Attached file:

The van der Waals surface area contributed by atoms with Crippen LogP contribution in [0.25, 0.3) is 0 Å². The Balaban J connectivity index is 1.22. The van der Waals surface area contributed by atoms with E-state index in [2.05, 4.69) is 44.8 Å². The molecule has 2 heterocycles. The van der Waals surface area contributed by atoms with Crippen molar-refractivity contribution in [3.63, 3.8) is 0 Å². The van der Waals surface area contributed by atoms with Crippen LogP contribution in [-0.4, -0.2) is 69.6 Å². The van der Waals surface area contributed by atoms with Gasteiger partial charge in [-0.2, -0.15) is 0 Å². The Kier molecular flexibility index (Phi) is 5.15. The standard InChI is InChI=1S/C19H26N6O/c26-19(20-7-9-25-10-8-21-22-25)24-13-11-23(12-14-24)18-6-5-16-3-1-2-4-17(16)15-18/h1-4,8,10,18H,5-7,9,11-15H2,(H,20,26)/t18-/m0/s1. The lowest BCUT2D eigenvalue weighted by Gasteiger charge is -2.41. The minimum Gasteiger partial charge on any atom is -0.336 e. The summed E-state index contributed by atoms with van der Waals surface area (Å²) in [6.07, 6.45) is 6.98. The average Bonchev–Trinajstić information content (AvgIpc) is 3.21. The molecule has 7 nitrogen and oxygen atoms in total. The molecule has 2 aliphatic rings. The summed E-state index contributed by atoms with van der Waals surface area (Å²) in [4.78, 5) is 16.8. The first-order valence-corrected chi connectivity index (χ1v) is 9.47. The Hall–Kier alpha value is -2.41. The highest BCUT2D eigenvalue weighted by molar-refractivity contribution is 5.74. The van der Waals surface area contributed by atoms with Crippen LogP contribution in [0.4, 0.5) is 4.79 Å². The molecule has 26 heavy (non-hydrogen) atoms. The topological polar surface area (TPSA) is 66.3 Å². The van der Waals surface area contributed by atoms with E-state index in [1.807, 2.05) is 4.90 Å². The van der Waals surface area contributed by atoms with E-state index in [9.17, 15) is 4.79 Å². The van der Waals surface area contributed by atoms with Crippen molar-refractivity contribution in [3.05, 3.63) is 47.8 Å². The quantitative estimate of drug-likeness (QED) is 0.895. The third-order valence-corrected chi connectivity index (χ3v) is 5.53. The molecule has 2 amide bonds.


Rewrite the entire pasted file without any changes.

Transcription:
The van der Waals surface area contributed by atoms with Crippen LogP contribution in [0.25, 0.3) is 0 Å². The Balaban J connectivity index is 1.22. The van der Waals surface area contributed by atoms with E-state index in [2.05, 4.69) is 44.8 Å². The molecule has 2 heterocycles. The van der Waals surface area contributed by atoms with Crippen molar-refractivity contribution in [3.63, 3.8) is 0 Å². The van der Waals surface area contributed by atoms with Crippen LogP contribution in [-0.4, -0.2) is 69.6 Å². The van der Waals surface area contributed by atoms with Gasteiger partial charge in [-0.2, -0.15) is 0 Å². The Kier molecular flexibility index (Phi) is 5.15. The standard InChI is InChI=1S/C19H26N6O/c26-19(20-7-9-25-10-8-21-22-25)24-13-11-23(12-14-24)18-6-5-16-3-1-2-4-17(16)15-18/h1-4,8,10,18H,5-7,9,11-15H2,(H,20,26)/t18-/m0/s1. The lowest BCUT2D eigenvalue weighted by Gasteiger charge is -2.41. The minimum Gasteiger partial charge on any atom is -0.336 e. The summed E-state index contributed by atoms with van der Waals surface area (Å²) in [6.07, 6.45) is 6.98. The average Bonchev–Trinajstić information content (AvgIpc) is 3.21. The molecule has 7 nitrogen and oxygen atoms in total. The molecule has 2 aliphatic rings. The summed E-state index contributed by atoms with van der Waals surface area (Å²) in [4.78, 5) is 16.8. The first-order valence-corrected chi connectivity index (χ1v) is 9.47. The Hall–Kier alpha value is -2.41. The highest BCUT2D eigenvalue weighted by molar-refractivity contribution is 5.74. The van der Waals surface area contributed by atoms with Crippen LogP contribution in [0.4, 0.5) is 4.79 Å². The molecule has 26 heavy (non-hydrogen) atoms. The topological polar surface area (TPSA) is 66.3 Å². The van der Waals surface area contributed by atoms with E-state index in [1.807, 2.05) is 4.90 Å². The van der Waals surface area contributed by atoms with E-state index in [9.17, 15) is 4.79 Å². The van der Waals surface area contributed by atoms with Crippen molar-refractivity contribution in [3.05, 3.63) is 47.8 Å². The quantitative estimate of drug-likeness (QED) is 0.895. The third-order valence-corrected chi connectivity index (χ3v) is 5.53. The molecule has 2 amide bonds.